Extreme Heat

There is hot, and then there is HOT! In extreme heat your body works extra hard to maintain a normal temperature, which can lead to death. Extreme heat is a period of high heat and humidity. The humidity increases the feeling of heat as measured by a heat index. Most older adults, children, and sick or overweight individuals are at a greater risk from extreme heat.

Prepare now!

-Find places in your community where you can go to get cool.

-Try to keep your home cool:

  •    Cover windows and with drapes or shades
  •    Weather-strip doors and windows
  •    Use window reflectors such as aluminum foil-covered cardboard to reflect heat back outside.
  •    Add insulation to keep the heat out
  •    Use a powered attic ventilator, or attic fan, to regulate the wheat level of a building’s attic by clearing hot air.
  •    Install window air conditioners and insult around them.

-If you are outside, find shade.

-Wear loose, lightweight, light-colored clothing.

-Drink plenty of fluids to stay hydrated.

-Do not use electric fans when the temperature outside is more than 95 degrees.

-Avoid high energy activities.

Check yourself, family members, and neighbors for signs of heat related illness.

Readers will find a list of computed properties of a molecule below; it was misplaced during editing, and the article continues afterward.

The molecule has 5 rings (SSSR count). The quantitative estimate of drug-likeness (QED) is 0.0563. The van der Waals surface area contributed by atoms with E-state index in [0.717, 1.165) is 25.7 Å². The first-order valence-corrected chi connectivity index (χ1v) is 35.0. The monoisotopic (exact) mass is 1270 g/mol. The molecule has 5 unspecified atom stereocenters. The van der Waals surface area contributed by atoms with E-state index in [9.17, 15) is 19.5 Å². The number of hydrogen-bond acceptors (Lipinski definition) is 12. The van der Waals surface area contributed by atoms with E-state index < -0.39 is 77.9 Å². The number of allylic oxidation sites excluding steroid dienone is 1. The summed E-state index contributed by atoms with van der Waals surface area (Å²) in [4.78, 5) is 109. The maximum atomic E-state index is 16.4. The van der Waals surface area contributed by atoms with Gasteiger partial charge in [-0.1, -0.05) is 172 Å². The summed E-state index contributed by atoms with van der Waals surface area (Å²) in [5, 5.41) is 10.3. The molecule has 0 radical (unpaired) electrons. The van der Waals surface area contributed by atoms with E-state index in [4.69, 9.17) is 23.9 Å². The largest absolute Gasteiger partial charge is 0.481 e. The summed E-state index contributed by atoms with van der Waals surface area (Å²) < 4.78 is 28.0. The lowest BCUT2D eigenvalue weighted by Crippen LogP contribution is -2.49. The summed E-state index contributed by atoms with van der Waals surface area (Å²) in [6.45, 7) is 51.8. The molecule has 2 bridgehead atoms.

Recognize and respond! Know the signs and ways to treat heat-related illness.

Heat Cramps

  • Signs: Muscle pains or spasms in the stomach, arms, or legs.
  • Actions: Go to a cooler location. Remove excess clothing. Take sips of cool sports drinks with salt and sugar. Get medical help if cramps last more than an hour.

 Heat Exhaustion

  • Signs: Heavy sweating, paleness, muscle cramps, tiredness, weakness, dizziness, headache, nausea or vomiting, and fainting.  
  • Actions: Go to an air-conditioned place and lie down. Loosen or remove clothing. Take a cool bath. Take sips of cool sports drinks with salt and sugar. Get medical help if symptoms get worse or last more than an hour.

 Heat Stroke

  • Signs: Extremely high body temperature (above 103 degrees) indicated by an oral thermometer; red, hot, and dry skin with no sweat; rapid, strong pulse; dizziness; confusion; and unconsciousness.
  • Actions: Call 9-1-1 or get the person to the hospital immediately. Cool down with whatever methods are available until medical help arrives.